The Science of Chocolate: Studying a Cacao Tree’s Genome

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A cacao pod containing cocoa beans hangs from a tree on a farm in Tulua, Colombia

REUTERS/Gary Hershorn

When searching for a mate, good genes spell all sorts of good things: brains, bravado, beauty. For chocolate companies, the same theory applies to their trees.

The AP has announced that researchers are closing in on a complete mapping of cacao trees’ DNA. With $10 million of support from Mars Inc. — the maker of Snickers, M&Ms and other major brands — the study aims to improve cocoa investments’ sustainability against common crop pests.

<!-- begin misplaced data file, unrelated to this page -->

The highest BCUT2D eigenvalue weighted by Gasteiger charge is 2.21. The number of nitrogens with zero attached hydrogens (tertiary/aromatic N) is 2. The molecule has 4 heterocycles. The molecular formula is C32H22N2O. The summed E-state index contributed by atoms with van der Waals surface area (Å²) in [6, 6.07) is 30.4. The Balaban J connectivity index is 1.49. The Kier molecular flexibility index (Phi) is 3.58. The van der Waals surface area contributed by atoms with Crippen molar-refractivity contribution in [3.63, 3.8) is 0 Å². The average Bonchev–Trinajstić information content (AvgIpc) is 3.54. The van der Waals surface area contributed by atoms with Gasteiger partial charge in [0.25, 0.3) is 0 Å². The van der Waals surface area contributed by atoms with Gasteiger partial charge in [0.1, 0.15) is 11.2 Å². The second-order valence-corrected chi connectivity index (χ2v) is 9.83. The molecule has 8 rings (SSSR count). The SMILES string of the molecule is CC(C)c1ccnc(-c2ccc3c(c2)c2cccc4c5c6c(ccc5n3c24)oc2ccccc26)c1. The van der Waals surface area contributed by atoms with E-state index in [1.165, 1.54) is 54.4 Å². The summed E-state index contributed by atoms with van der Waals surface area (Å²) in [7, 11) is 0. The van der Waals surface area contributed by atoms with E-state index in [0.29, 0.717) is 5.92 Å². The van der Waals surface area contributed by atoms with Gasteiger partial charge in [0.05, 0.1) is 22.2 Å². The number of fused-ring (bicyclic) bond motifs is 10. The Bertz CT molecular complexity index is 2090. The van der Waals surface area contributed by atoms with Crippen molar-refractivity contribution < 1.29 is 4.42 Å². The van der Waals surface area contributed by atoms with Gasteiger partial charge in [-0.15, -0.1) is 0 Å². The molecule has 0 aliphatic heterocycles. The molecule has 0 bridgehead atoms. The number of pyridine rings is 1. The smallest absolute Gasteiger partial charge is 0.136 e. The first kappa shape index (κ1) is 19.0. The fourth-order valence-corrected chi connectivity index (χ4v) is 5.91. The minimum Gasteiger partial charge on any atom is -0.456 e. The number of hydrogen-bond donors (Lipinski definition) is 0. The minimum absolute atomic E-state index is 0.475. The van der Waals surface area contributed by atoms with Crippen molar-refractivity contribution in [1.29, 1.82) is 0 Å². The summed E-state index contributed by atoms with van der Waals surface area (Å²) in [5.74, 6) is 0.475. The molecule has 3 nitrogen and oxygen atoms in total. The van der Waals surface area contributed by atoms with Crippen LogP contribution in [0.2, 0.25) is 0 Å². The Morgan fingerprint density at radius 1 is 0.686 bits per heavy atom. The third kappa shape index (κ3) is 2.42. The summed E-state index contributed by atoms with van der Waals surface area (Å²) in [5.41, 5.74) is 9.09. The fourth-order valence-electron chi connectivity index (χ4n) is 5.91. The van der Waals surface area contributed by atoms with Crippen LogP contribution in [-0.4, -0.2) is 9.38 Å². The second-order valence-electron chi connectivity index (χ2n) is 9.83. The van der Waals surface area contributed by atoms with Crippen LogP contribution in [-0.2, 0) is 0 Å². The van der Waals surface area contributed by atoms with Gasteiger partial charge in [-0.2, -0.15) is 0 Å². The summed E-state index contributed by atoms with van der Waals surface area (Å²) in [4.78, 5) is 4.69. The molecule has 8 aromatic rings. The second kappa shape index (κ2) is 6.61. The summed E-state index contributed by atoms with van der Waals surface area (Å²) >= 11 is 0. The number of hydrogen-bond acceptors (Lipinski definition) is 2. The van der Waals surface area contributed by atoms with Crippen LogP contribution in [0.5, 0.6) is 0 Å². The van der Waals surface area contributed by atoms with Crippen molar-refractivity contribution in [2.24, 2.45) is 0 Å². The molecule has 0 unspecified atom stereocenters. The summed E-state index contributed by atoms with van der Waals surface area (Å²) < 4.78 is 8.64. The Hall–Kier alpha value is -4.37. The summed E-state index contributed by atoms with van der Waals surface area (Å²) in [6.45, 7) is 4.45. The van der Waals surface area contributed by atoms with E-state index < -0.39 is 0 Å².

(More on TIME.com: “Chocolate Rain” in TIME’s 50 Best YouTube Videos)

As the CBC notes, approximately 2.7 million tons of cocoa is produced annually across the world. But farmers subsequently lose $700 to $800 million from the aftereffects of damages to cacao trees. By studying the genetic backbone of the plants, researchers believe they can produce trees with a higher immunity to disease, thereby improving the cacao pods’ overall yield.

For more, check out a fuller take on TIME’s Ecocentric blog.

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